'If painting were obliged to express emotions or set forth ideas, I would express neither optimism nor its opposite. We cannot be too unsure if the effectiveness of our so-called power of expression. What we feel when looking at a painting, or when looking into a blue distance, for example, does not imply that we are "determined" by what appears to us. Yet painting - like the blue distance and everything else - reveals images of the world, and it can happen that in looking at them, painting them, thinking about them, we have this unfamiliar feeling of our mystery - one we also sometimes have with our eyes closed' (René Magritte in a letter to Paul Colinet, 1957, reproduced in H. Torczyner, Magritte: Ideas and Images, trans. R. Miller, New York, 1977, p. 220).
Executed in 1933, La reconnaissance infinie ('Reconnaissance without end') bears witness to one of the most important friendships at the basis of Belgian Surrealism, that between René Magritte and Paul Colinet. Colinet was a poet in the Belgian, rather than the Parisian, Surrealist tradition. As did several of Magritte's friends, Colinet provided the Belgian artist with many of the titles to his works. In La reconnaissance infinie, the link goes deeper - Colinet, having seen Magritte's one-man exhibition in Brussels in 1933 (the year they met), gave the artist a drawing which was the model for the present work. This drawing was clearly inspired by some of the pictures on show, and is essentially an amalgamation of several Magritte images.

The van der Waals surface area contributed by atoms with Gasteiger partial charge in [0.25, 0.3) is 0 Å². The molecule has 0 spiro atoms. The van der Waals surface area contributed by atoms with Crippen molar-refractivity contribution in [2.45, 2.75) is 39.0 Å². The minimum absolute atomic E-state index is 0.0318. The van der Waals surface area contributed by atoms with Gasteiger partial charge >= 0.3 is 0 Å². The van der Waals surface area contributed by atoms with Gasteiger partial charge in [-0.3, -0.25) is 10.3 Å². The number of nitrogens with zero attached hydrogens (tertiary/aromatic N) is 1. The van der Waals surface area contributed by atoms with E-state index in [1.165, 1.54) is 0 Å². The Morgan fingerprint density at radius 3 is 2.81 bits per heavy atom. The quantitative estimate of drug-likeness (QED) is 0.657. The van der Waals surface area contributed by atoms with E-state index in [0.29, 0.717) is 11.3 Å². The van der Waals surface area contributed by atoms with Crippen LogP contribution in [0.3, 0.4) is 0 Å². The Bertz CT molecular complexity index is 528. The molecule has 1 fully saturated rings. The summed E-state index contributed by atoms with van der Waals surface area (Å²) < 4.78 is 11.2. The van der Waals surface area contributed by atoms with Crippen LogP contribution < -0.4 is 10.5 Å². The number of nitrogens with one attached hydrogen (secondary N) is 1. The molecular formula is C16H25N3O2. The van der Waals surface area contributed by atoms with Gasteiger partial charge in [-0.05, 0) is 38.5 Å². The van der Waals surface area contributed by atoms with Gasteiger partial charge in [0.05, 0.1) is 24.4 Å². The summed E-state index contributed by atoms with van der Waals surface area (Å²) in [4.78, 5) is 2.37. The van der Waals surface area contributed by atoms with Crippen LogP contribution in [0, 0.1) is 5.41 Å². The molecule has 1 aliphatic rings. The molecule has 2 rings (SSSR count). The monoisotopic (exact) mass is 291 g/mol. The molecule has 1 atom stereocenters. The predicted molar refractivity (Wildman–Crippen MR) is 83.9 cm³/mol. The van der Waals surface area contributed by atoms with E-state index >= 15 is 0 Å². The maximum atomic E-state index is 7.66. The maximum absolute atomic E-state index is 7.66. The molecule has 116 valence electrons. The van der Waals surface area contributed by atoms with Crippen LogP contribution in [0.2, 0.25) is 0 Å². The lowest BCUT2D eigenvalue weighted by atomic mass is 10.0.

Of the elements which appeared in the paintings Magritte exhibited in 1933, the most important here are the floating sphere, seen previously in La vie secrète of 1928, and the mountains. Here, the sphere is mounted by a bemused-looking figure, straining his eyes to see what is in the distance. Perhaps he has perceived the 'mystery' which Magritte had described to Colinet. This in itself is a play on words in the title, the French word reconnaissance meaning the same in English but with the double meaning of 'recognition'. Although the former meaning is apt for someone watching out over a great distance, as is the case in La reconnaissance infinie, the concept of recognition, especially of one's own lot, is crucial to this work.
The twilight ambience adds to the sense of 'mystery' which this scene instills in the viewer. The perspective is especially forceful, with the receding mountains and the tiny image of the man reinforced by the angled cornice, an incongruous hint of homeliness, at the top right. This effect provides the viewer with a sense of location actively determined by Magritte. The viewer occupies a bizarre, domestic space within the essentially Romantic landscape, and is therefore thrust directly into the universe of La reconnaissance infinie. These various elements combine to fulfil Magritte's conscious aim not to provoke a 'determined' reaction in the viewer, but rather to create an individualised sense of understanding. As Magritte also told his friend Colinet, 'The feeling we experience while looking at a picture cannot be separated from either the picture or ourselves. The feeling, the picture, we, are joined in our mystery' (Magritte, in a letter to Colinet, quoted in H. Torczyner, op. cit, 1977, p. 220).